- To pass (through a body) under the application of pressure.
- n. Pressure, or an application of pressure; a hug or embrace; a friendly, sympathetic, or loving grasp: as, a squeeze of the hand.
- n. Crush; crowding.
- n. A cast or an impression, as of an inscription or a coin, produced by forcing some plastic material into the hollows or depressions of the surface; especially, such a facsimile or impression made by applying sheets of wet unsized paper to the object to be copied, and thoroughly passing over the sheets with light blows of a stiff brush, so as to force the paper into every inequality. The paper, upon drying, hardens, yielding a perfect and durable negative, or reversed copy, of the original. This method is employed by archæologists for securing faithful transcripts of ancient inscriptions.
- To compel to repurchase at disadvantage stock that has been sold short.
- v. transitive To apply pressure to from two or more sides at once
- v. transitive To fit into a tight place
- v. transitive To remove something with difficulty, or apparent difficulty
- v. transitive To put in a difficult position by presenting two or more choices
- v. transitive, baseball To attempt to score a runner from third by bunting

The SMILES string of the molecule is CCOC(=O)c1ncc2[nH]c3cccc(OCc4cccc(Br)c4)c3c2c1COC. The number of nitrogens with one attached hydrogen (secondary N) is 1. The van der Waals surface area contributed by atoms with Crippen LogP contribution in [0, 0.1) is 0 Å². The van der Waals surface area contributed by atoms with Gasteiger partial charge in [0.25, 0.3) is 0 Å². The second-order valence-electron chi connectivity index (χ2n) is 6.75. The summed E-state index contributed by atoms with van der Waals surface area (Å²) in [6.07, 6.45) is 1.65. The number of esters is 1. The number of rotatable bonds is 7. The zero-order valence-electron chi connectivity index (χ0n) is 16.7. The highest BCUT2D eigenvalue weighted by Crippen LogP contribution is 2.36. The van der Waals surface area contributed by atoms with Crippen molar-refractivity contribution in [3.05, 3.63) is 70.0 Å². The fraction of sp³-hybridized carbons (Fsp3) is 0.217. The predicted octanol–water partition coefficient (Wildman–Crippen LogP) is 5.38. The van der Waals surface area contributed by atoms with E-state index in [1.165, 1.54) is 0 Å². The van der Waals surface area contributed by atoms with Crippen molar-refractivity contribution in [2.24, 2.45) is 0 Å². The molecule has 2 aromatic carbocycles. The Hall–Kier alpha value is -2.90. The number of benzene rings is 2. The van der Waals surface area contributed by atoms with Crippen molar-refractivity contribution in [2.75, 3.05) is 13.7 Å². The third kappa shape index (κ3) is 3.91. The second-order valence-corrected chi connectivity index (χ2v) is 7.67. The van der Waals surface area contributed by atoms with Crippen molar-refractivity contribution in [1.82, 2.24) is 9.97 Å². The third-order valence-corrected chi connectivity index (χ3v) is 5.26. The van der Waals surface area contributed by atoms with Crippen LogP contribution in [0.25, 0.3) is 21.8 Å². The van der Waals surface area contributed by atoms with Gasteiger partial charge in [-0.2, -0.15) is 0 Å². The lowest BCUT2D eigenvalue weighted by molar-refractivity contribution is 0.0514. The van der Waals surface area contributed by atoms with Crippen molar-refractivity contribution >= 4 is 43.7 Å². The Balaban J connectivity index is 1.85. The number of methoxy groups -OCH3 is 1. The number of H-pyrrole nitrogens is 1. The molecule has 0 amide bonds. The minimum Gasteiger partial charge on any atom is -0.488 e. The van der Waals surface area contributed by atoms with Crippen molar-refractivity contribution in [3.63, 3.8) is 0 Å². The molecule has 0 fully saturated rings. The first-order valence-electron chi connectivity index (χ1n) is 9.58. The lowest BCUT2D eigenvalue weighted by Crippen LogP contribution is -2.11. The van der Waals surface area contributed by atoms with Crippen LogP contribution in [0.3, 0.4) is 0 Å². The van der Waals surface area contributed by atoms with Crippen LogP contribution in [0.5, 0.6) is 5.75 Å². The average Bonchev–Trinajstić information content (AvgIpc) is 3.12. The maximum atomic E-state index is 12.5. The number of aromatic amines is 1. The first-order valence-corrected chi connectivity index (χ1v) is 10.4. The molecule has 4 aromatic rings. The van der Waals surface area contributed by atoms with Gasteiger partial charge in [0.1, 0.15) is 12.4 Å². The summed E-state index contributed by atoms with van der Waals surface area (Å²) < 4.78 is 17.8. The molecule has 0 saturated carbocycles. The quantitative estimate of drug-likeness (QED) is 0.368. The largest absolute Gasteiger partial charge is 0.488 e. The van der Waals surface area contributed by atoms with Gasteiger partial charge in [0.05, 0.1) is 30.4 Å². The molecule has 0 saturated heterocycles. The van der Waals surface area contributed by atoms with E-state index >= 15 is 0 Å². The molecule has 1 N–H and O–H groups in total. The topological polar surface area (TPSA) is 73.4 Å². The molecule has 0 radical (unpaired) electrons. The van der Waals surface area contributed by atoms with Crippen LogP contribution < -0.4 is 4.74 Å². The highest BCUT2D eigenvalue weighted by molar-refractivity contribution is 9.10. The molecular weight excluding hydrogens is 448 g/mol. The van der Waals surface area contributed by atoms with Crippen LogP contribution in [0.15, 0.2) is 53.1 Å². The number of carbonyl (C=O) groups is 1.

- n. A difficult position
- n. A traversal of a narrow passage
- n. A hug or other affectionate grasp
- n. slang A romantic partner
- n. baseball The act of bunting in an attempt to score a runner from third
- n. epigraphy An impression of an inscription formed by pressing wet paper onto the surface and peeling off when dry.
- n. card games A play that forces an opponent to discard a card that gives up one or more tricks.
GNU Webster's 1913
- v. To press between two bodies; to press together closely; to compress; often, to compress so as to expel juice, moisture, etc.
- v. Fig.: To oppress with hardships, burdens, or taxes; to harass; to crush.
- v. To force, or cause to pass, by compression; often with
out, through, etc..
- v. To press; to urge one's way, or to pass, by pressing; to crowd; -- often with
through, into, etc..
- n. The act of one who squeezes; compression between bodies; pressure.
- n. A facsimile impression taken in some soft substance, as pulp, from an inscription on stone.
- n. (Mining) The gradual closing of workings by the weight of the overlying strata.
- n. colloq. Pressure or constraint used to force the making of a gift, concession, or the like; exaction; extortion.
- n. the act of forcing yourself (or being forced) into or through a restricted space